A majority of SEC schools have policies restricting freshmen from living in Greek houses, but MU isn’t one of them.

Of the 14 schools in the Southeastern Conference, eight have clear policies that ban freshmen from living in fraternity and sorority houses. Four others prevent them from living in-house in other ways. But MU and Texas A&M are the only ones that let freshmen live in Greek houses the moment they move to campus.

“With regards to freshmen in fraternity houses, yes, MU is an outlier,” said Gentry McCreary, the CEO of Dyad Strategies, who recommended that freshmen be banned from living in MU’s Greek houses. “I am only aware of around a half-dozen campuses nationally that allow freshmen students to live in fraternity houses.”

The original report, which MU commissioned for $22,000 in August, stated non-Greek students fared better academically, but MU’s own data showed, on average, fraternity members had higher GPAs.

The recommendation to ban freshmen from living in Greek houses was also based on “risk management, health and safety (including hazing) issues, as well as a scenario in which most chapters are run by sophomores with upperclassmen generally ‘checking out’ of the fraternity experience,” according to the report.

MU spokesman Christian Basi said no decisions about freshmen living in Greek houses have been made yet.

“We will also be looking in to what is going on nationally related to best practices and then determining what is the best decision for Mizzou’s Greek life system moving forward,” Basi said.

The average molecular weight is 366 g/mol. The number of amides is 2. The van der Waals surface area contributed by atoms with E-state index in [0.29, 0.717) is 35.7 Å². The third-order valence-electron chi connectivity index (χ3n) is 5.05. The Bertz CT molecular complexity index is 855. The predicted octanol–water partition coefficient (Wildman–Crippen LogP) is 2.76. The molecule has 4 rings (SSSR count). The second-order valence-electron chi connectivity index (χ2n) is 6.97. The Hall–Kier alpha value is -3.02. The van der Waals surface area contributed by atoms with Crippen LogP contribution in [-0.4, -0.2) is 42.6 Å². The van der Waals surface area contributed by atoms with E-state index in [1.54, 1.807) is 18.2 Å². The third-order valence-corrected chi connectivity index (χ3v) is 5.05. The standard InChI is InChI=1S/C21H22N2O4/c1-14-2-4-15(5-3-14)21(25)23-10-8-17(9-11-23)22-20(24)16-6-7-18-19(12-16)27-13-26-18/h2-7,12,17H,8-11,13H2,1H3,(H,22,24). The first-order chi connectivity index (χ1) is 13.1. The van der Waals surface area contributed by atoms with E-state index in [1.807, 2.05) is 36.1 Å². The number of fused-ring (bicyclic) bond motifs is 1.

Other SEC school’s policies

At an open forum early last month to discuss the report, McCreary told MU students, alumni and administrators that MU is the only SEC school that allows freshmen to live in Greek houses. When asked in an email how he knew this, he said it was based on his work with other SEC schools.

But Texas A&M, which joined the SEC with MU in 2012, also allows freshmen to live in Greek houses.

“With few exceptions, Texas A&M College Station does not require our students to live on campus,” Jeff Wilson, the associate director of the department of residence life, wrote in an email. “Freshmen students can live in Greek houses, if they choose to do so.”

The University of Kentucky permits freshmen to live in Greek houses during the second semester of their freshman year. But this is rare because during the second semester the chapter houses are often full, according to Kentucky’s Office of Fraternity and Sorority Life. This is because students sign one-year leases for the full academic term.

At Louisiana State University, freshmen are allowed to live in Greek houses during the second semester — if they meet certain requirements. One of which requires that freshmen living in the house cannot exceed 20 percent of the total house capacity. The student also must have a minimum 2.25 GPA.

In the past few months, LSU has been cracking down on Greek life in the wake of a fraternity pledge’s death. Some chapters are in good standing with the university, while others are suspended or have been kicked off campus.